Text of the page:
After leaving Indiana Dunes, we really started to make our way into the heartland. I had an earworm of the U2 song by the same name as we drove through Iowa and Nebraska – and it was originally going to be the title of this post – but then we saw a sign on the side of the the Lincoln Highway and I had my blog title!
We had gratefully accepted a generous offer from cruising friends to stay in their townhouse while we were in the Chicago area (they’re currently cruising), so our next stop after Indiana Dunes was in an actual dwelling vs. our tent. Our plan was to use it as a base to explore Chicago for a few days, but we were both a bit tired so we decided instead to relax and take advantage of a rare opportunity to watch the Buffalo Bills on an actual television. Despite the fact that they lost, it was a great stop before hitting the road to Iowa.
When I drove across the U.S. 32 years ago, the stretch in Iowa and Nebraska was something that you just had to get through. But now that I’m older and (arguably) wiser, and after spending almost three years going at the speed of five knots, slower is more to our liking. So we decided to get off the freeway and take the Lincoln Highway instead, which parallels I-80. It wasn’t really much slower, but it was SUBSTANTIALLY more scenic with a lot fewer tractor trailers. In fact, Jeff and I feel that Iowa gets a bad reputation for being nothing but flat cornfields. If you opt to leave the freeway, you find rolling hills. Yes, there are cornfields, but it’s still a lot prettier than I-80.
Sometimes it’s nice to stop at the scenic view sites:
Iowa proved to be surprisingly scenic:
Our destination in Iowa was the Amana Colonies. It was a place I had thought about visiting back in 1989 but opted instead to go full-steam ahead through the mid-west. In hindsight, it was definitely my loss. The Amana Colonies is a National Historic Landmark and one of the U.S.’s longest communal colonies. A group of Germans looking for religious freedom left Germany in 1843 and originally settled in Buffalo before moving to Iowa in 1855. They lived communally in seven villages until 1932 and the villages are still preserved today. We spent a nice day exploring in the shops and art galleries, and we bought some excellent smoked meat, sausages and baked goods for the road. They have a variety of festivals throughout the year and we’d love to visit again some time when they are having one – maybe Octoberfest in a future camper.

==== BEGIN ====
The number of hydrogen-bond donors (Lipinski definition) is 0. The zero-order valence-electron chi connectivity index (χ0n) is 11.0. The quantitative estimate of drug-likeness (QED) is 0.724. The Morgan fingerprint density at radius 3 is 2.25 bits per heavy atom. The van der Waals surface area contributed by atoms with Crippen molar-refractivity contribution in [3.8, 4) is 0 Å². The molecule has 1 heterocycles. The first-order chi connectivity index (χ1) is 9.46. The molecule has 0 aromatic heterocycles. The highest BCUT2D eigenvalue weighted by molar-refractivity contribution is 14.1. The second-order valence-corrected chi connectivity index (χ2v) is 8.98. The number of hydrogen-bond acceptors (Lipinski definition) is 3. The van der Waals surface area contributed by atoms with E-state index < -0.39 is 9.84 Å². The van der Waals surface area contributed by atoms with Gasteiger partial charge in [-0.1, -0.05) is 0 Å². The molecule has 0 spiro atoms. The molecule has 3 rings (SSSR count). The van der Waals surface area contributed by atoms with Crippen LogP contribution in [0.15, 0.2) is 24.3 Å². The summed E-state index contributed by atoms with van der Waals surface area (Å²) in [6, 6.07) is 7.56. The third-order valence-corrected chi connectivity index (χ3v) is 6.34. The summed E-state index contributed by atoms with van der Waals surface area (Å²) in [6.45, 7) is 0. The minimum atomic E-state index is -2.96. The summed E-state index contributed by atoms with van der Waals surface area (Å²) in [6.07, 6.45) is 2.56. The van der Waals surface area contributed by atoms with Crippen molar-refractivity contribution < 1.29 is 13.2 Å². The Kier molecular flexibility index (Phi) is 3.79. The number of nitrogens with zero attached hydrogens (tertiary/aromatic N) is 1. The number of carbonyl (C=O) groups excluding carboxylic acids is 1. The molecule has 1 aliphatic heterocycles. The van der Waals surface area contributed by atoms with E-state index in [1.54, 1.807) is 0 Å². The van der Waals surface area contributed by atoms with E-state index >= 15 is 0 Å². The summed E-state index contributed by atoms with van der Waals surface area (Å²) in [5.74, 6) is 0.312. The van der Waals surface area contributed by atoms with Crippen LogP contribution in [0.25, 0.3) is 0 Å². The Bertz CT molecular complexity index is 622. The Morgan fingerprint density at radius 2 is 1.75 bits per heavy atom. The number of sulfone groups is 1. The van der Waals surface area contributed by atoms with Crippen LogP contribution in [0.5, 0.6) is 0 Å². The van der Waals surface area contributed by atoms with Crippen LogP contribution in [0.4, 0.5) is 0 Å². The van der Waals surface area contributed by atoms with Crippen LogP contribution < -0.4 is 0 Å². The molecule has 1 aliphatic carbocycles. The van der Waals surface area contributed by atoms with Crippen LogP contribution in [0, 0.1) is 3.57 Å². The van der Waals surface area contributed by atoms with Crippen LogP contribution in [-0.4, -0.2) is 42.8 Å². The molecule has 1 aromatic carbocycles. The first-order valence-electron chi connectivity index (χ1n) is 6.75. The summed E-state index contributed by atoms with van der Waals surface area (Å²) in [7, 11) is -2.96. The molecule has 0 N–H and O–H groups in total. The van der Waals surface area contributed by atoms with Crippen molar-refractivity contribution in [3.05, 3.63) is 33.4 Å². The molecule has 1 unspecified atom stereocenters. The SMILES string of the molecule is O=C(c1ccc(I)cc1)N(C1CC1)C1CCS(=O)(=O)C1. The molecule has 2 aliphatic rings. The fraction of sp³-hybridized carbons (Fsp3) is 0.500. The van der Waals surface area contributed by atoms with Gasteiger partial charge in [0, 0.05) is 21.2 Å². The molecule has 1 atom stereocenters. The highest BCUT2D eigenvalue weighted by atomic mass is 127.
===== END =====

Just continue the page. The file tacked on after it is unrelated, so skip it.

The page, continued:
These wind turbines were everywhere in Iowa. We stopped at a rest area that had informational placards about them. Apparently Iowa has the second largest number of wind turbines in the country, with over 3,300 of them. The rest stop had a blade out front which gave a great perspective as to how large they truly are. Jeff is standing in front of it in the blue t-shirt.
After Amana it was back on the Lincoln Highway for a long day to North Platte, Nebraska. Our original plan was to stop here for two nights, in part because we didn’t want to set up the tent and have to break everything down 12 hours later. We had a change of plans, however, when I randomly decided to see if there were any openings at the Rocky Mountain National Park campground on the east side of the park. I must have logged on at the exact moment that somebody cancelled, because there were two nights available and I jumped on it. Looks like North Platte was going to be a single overnight.
Despite the fact that we were only staying for one night, there was no way I was going to miss one of the reasons we were stopping there: the Golden Spike Tower and Visitor Center. I really enjoy trains, so when I found out a few months ago that North Platte was home of the world’s largest rail yard, and there was an observation tower and visitor’s center, we had our destination in Nebraska.
The Golden Spike did not disappoint. Union Pacific’s Bailey Yard is the largest railroad classification yard in the world. It covers 2,800 acres with a total length of 8 miles, and it handles 14,000 rail cars every 24 hours with the repair shop processing 8,500 locomotives each month.
As we left I saw a sign that said the tower and visitor’s center opened in 2008. That explained why I didn’t know about it when I drove across in 1989. I certainly would have visited it, but I was 19 years too early. We definitely could have spent more time there, but we needed to get to our campsite in Colorado in a timely fashion. We’ll absolutely go again some day. It was VERY cool. And from that point on, every time we saw a Union Pacific freight train we joked about how we knew where it was going or had come from – North Platte.
Next up: Colorado.